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Marina Plastic Surgery

Private Service, Plastic Surgery

Craniosynostosis

This occurs when the bones of an infant’s skull fuse together before the brain has finished expanding. This can cause an abnormally shaped head and unusual facial appearance. Surgery is performed to release the fused skull bones and to reshape the head.

The following is a list of the 'sutures' (areas where the skull bones approximate each other) which can prematurely close causing synostosis (premature fusion) and the deformity each causes.

1. Metopic synostosis: Trigonocephaly, pointed forehead.
2. Coronal synostosis: Plagiocephaly, flattened forehead.
2. Bicoronal synostosis: Brachycephaly, broad short head.
4. Saggital synostosis: Scaphocephaly, elongated head.
5. Llambdoid synostosis: flattening of back and side of head.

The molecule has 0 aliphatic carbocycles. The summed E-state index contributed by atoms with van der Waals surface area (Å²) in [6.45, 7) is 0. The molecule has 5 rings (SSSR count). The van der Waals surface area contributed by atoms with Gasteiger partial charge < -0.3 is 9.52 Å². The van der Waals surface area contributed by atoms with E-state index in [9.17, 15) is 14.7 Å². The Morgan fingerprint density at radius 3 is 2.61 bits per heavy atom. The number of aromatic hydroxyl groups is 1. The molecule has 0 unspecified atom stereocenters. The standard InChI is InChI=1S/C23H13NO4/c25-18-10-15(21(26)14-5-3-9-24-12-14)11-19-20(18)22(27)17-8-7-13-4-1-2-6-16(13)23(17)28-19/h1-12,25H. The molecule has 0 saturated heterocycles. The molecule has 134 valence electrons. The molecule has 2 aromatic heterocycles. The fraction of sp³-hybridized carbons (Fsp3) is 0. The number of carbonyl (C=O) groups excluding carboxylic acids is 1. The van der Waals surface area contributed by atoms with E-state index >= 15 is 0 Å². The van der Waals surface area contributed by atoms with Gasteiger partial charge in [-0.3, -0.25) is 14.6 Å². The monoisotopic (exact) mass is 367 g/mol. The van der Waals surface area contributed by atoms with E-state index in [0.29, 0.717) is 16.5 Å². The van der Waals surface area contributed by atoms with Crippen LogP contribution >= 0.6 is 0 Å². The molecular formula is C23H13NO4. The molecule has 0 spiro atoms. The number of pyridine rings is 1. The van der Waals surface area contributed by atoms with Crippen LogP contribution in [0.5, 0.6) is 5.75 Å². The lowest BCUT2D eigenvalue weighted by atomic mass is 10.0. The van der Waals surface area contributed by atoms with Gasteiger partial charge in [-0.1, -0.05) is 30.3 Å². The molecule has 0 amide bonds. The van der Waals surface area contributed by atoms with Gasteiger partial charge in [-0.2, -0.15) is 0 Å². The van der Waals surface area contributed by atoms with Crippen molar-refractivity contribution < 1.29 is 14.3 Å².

Surgery to correct these deformities is usually done at about 6 months of age by a combined Plastic Cranio-facial and Neurosurgical Team. Martin Rees is the Team Leader of the Cranio-facial Clinic which is run at the Manukau Super Clinic where he and Glen Bartlett (both Plastic Cranio-facial surgeons) and Andrew Law and Chris Furneaux (Neurosurgeons) assess children with cranio-synostoses and other congenital facial defects plus adults with traumatic, tumour and congenital problems. The transcranial surgery for children is done via Starship Children's Hospital in conjunction with the Neurosurgery Dept in the new Auckland City Hospital.
Adults are treated in Middlemore Hospital for subcranial surgery and Auckland City Hospital for transcranial surgery.

This page was last updated at 3:26PM on September 13, 2021.